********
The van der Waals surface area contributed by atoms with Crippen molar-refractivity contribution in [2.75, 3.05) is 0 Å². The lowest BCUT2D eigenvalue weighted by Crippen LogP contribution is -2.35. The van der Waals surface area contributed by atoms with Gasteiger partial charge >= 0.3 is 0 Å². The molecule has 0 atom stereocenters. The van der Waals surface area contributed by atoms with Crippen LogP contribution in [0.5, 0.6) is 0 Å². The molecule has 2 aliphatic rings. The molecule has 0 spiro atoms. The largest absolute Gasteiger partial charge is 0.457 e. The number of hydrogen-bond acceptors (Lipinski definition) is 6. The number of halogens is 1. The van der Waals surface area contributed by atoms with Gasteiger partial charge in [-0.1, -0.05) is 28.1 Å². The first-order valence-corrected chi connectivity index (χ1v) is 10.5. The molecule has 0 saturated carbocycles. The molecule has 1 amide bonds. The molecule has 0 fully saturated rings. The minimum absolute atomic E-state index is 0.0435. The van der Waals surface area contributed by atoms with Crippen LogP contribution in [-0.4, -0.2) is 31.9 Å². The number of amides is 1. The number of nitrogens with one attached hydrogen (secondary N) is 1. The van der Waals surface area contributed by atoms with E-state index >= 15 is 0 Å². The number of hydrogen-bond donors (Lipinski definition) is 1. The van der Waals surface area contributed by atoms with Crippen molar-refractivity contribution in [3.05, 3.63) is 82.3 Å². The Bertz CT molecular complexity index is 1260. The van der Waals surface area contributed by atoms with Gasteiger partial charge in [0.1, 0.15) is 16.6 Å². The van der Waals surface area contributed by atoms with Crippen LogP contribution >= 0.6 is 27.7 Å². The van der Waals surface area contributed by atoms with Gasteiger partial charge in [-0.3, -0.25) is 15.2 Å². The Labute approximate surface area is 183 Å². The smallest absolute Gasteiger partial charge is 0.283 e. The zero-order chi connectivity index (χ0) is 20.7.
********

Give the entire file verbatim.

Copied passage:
The van der Waals surface area contributed by atoms with Crippen molar-refractivity contribution in [2.75, 3.05) is 0 Å². The lowest BCUT2D eigenvalue weighted by Crippen LogP contribution is -2.35. The van der Waals surface area contributed by atoms with Gasteiger partial charge >= 0.3 is 0 Å². The molecule has 0 atom stereocenters. The van der Waals surface area contributed by atoms with Crippen LogP contribution in [0.5, 0.6) is 0 Å². The molecule has 2 aliphatic rings. The molecule has 0 spiro atoms. The largest absolute Gasteiger partial charge is 0.457 e. The number of hydrogen-bond acceptors (Lipinski definition) is 6. The number of halogens is 1. The van der Waals surface area contributed by atoms with Gasteiger partial charge in [-0.1, -0.05) is 28.1 Å². The first-order valence-corrected chi connectivity index (χ1v) is 10.5. The molecule has 0 saturated carbocycles. The molecule has 1 amide bonds. The molecule has 0 fully saturated rings. The minimum absolute atomic E-state index is 0.0435. The van der Waals surface area contributed by atoms with Crippen LogP contribution in [-0.4, -0.2) is 31.9 Å². The number of amides is 1. The number of nitrogens with one attached hydrogen (secondary N) is 1. The van der Waals surface area contributed by atoms with E-state index >= 15 is 0 Å². The number of hydrogen-bond donors (Lipinski definition) is 1. The van der Waals surface area contributed by atoms with Crippen molar-refractivity contribution in [3.05, 3.63) is 82.3 Å². The Bertz CT molecular complexity index is 1260. The van der Waals surface area contributed by atoms with Gasteiger partial charge in [0.1, 0.15) is 16.6 Å². The van der Waals surface area contributed by atoms with Crippen LogP contribution >= 0.6 is 27.7 Å². The van der Waals surface area contributed by atoms with Gasteiger partial charge in [-0.3, -0.25) is 15.2 Å². The Labute approximate surface area is 183 Å². The smallest absolute Gasteiger partial charge is 0.283 e. The zero-order chi connectivity index (χ0) is 20.7.